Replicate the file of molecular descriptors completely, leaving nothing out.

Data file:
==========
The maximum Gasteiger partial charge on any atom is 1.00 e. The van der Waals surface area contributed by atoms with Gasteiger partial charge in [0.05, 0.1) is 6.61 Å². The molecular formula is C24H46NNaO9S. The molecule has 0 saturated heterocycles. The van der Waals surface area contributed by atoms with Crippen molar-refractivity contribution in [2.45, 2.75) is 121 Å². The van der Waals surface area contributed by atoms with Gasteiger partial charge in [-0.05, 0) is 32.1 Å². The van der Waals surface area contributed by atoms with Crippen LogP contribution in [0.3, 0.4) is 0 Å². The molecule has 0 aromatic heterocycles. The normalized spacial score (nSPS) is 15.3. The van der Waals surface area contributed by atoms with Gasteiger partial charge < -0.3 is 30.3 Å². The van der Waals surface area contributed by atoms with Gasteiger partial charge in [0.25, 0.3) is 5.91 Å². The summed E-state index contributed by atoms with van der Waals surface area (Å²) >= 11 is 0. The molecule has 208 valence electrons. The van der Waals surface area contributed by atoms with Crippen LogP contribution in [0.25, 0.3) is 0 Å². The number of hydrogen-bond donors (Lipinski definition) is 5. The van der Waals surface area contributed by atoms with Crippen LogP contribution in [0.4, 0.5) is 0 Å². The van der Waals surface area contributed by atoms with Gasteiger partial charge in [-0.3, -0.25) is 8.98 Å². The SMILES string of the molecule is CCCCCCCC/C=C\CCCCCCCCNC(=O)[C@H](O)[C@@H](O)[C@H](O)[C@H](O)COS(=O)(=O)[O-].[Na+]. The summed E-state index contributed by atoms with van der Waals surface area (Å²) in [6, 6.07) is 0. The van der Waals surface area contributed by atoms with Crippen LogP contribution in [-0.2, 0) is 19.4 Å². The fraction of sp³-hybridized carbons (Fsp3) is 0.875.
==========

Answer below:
The maximum Gasteiger partial charge on any atom is 1.00 e. The van der Waals surface area contributed by atoms with Gasteiger partial charge in [0.05, 0.1) is 6.61 Å². The molecular formula is C24H46NNaO9S. The molecule has 0 saturated heterocycles. The van der Waals surface area contributed by atoms with Crippen molar-refractivity contribution in [2.45, 2.75) is 121 Å². The van der Waals surface area contributed by atoms with Gasteiger partial charge in [-0.05, 0) is 32.1 Å². The van der Waals surface area contributed by atoms with Crippen LogP contribution in [0.3, 0.4) is 0 Å². The molecule has 0 aromatic heterocycles. The normalized spacial score (nSPS) is 15.3. The van der Waals surface area contributed by atoms with Gasteiger partial charge < -0.3 is 30.3 Å². The van der Waals surface area contributed by atoms with Gasteiger partial charge in [0.25, 0.3) is 5.91 Å². The summed E-state index contributed by atoms with van der Waals surface area (Å²) >= 11 is 0. The molecule has 208 valence electrons. The van der Waals surface area contributed by atoms with Crippen LogP contribution in [0.25, 0.3) is 0 Å². The number of hydrogen-bond donors (Lipinski definition) is 5. The van der Waals surface area contributed by atoms with Crippen LogP contribution in [0.4, 0.5) is 0 Å². The van der Waals surface area contributed by atoms with Gasteiger partial charge in [-0.3, -0.25) is 8.98 Å². The SMILES string of the molecule is CCCCCCCC/C=C\CCCCCCCCNC(=O)[C@H](O)[C@@H](O)[C@H](O)[C@H](O)COS(=O)(=O)[O-].[Na+]. The summed E-state index contributed by atoms with van der Waals surface area (Å²) in [6, 6.07) is 0. The van der Waals surface area contributed by atoms with Crippen LogP contribution in [-0.2, 0) is 19.4 Å². The fraction of sp³-hybridized carbons (Fsp3) is 0.875.